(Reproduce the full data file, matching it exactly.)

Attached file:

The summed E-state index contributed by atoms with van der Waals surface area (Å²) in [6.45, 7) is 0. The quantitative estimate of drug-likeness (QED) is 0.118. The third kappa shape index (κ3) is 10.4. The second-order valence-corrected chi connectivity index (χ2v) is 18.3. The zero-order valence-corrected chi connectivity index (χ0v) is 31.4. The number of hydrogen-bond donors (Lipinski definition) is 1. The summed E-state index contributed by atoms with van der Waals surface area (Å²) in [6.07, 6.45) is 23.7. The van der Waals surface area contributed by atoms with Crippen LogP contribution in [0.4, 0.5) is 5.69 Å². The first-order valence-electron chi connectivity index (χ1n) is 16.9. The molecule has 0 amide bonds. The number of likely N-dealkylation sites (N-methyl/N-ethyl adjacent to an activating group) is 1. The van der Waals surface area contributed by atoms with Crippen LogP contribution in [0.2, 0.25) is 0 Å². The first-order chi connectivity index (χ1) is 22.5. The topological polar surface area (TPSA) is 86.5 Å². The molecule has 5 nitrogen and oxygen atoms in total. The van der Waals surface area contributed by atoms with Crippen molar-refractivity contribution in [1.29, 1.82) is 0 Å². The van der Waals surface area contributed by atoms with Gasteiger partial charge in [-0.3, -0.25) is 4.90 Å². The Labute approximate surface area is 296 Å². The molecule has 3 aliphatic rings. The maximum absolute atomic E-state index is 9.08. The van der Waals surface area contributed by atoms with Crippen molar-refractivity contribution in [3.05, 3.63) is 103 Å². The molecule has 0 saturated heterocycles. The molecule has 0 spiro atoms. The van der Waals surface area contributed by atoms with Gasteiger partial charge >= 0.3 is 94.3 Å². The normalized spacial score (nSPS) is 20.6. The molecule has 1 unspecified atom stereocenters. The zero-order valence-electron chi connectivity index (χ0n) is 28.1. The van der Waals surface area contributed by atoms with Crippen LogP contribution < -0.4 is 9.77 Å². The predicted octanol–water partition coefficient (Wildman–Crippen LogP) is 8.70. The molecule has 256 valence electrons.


The summed E-state index contributed by atoms with van der Waals surface area (Å²) in [6.45, 7) is 0. The quantitative estimate of drug-likeness (QED) is 0.118. The third kappa shape index (κ3) is 10.4. The second-order valence-corrected chi connectivity index (χ2v) is 18.3. The zero-order valence-corrected chi connectivity index (χ0v) is 31.4. The number of hydrogen-bond donors (Lipinski definition) is 1. The summed E-state index contributed by atoms with van der Waals surface area (Å²) in [6.07, 6.45) is 23.7. The van der Waals surface area contributed by atoms with Crippen LogP contribution in [0.4, 0.5) is 5.69 Å². The first-order valence-electron chi connectivity index (χ1n) is 16.9. The molecule has 0 amide bonds. The number of likely N-dealkylation sites (N-methyl/N-ethyl adjacent to an activating group) is 1. The van der Waals surface area contributed by atoms with Crippen LogP contribution in [0.2, 0.25) is 0 Å². The first-order chi connectivity index (χ1) is 22.5. The topological polar surface area (TPSA) is 86.5 Å². The molecule has 5 nitrogen and oxygen atoms in total. The van der Waals surface area contributed by atoms with Crippen molar-refractivity contribution in [1.29, 1.82) is 0 Å². The van der Waals surface area contributed by atoms with Gasteiger partial charge in [-0.3, -0.25) is 4.90 Å². The Labute approximate surface area is 296 Å². The molecule has 3 aliphatic rings. The maximum absolute atomic E-state index is 9.08. The van der Waals surface area contributed by atoms with Crippen molar-refractivity contribution in [3.05, 3.63) is 103 Å². The molecule has 0 saturated heterocycles. The molecule has 0 spiro atoms. The van der Waals surface area contributed by atoms with Gasteiger partial charge >= 0.3 is 94.3 Å². The normalized spacial score (nSPS) is 20.6. The molecule has 1 unspecified atom stereocenters. The zero-order valence-electron chi connectivity index (χ0n) is 28.1. The van der Waals surface area contributed by atoms with Crippen LogP contribution < -0.4 is 9.77 Å². The predicted octanol–water partition coefficient (Wildman–Crippen LogP) is 8.70. The molecule has 256 valence electrons.